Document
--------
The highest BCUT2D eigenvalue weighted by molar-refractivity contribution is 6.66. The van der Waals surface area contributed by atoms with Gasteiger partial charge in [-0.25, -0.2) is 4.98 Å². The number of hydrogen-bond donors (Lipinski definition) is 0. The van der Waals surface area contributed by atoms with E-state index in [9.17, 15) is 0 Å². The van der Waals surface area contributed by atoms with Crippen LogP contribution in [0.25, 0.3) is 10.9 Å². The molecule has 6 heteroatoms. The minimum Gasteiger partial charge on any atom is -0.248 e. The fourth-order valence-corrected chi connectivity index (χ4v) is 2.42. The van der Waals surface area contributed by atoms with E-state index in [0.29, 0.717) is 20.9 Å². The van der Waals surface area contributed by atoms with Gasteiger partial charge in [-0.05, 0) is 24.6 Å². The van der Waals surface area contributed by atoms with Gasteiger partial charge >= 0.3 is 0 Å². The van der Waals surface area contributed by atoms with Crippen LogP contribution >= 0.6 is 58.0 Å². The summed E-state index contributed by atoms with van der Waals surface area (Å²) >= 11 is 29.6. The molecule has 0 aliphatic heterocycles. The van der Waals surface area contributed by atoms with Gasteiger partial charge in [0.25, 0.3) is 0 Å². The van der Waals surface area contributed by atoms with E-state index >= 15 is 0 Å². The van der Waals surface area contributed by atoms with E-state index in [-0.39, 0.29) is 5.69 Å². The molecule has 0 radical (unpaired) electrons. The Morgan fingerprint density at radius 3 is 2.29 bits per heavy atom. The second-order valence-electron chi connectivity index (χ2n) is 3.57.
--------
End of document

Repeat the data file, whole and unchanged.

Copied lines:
The highest BCUT2D eigenvalue weighted by molar-refractivity contribution is 6.66. The van der Waals surface area contributed by atoms with Gasteiger partial charge in [-0.25, -0.2) is 4.98 Å². The number of hydrogen-bond donors (Lipinski definition) is 0. The van der Waals surface area contributed by atoms with E-state index in [9.17, 15) is 0 Å². The van der Waals surface area contributed by atoms with Crippen LogP contribution in [0.25, 0.3) is 10.9 Å². The molecule has 6 heteroatoms. The minimum Gasteiger partial charge on any atom is -0.248 e. The fourth-order valence-corrected chi connectivity index (χ4v) is 2.42. The van der Waals surface area contributed by atoms with E-state index in [0.29, 0.717) is 20.9 Å². The van der Waals surface area contributed by atoms with Gasteiger partial charge in [-0.05, 0) is 24.6 Å². The van der Waals surface area contributed by atoms with Gasteiger partial charge >= 0.3 is 0 Å². The van der Waals surface area contributed by atoms with Crippen LogP contribution >= 0.6 is 58.0 Å². The summed E-state index contributed by atoms with van der Waals surface area (Å²) >= 11 is 29.6. The molecule has 0 aliphatic heterocycles. The van der Waals surface area contributed by atoms with Gasteiger partial charge in [0.25, 0.3) is 0 Å². The van der Waals surface area contributed by atoms with E-state index >= 15 is 0 Å². The van der Waals surface area contributed by atoms with E-state index in [-0.39, 0.29) is 5.69 Å². The molecule has 0 radical (unpaired) electrons. The Morgan fingerprint density at radius 3 is 2.29 bits per heavy atom. The second-order valence-electron chi connectivity index (χ2n) is 3.57.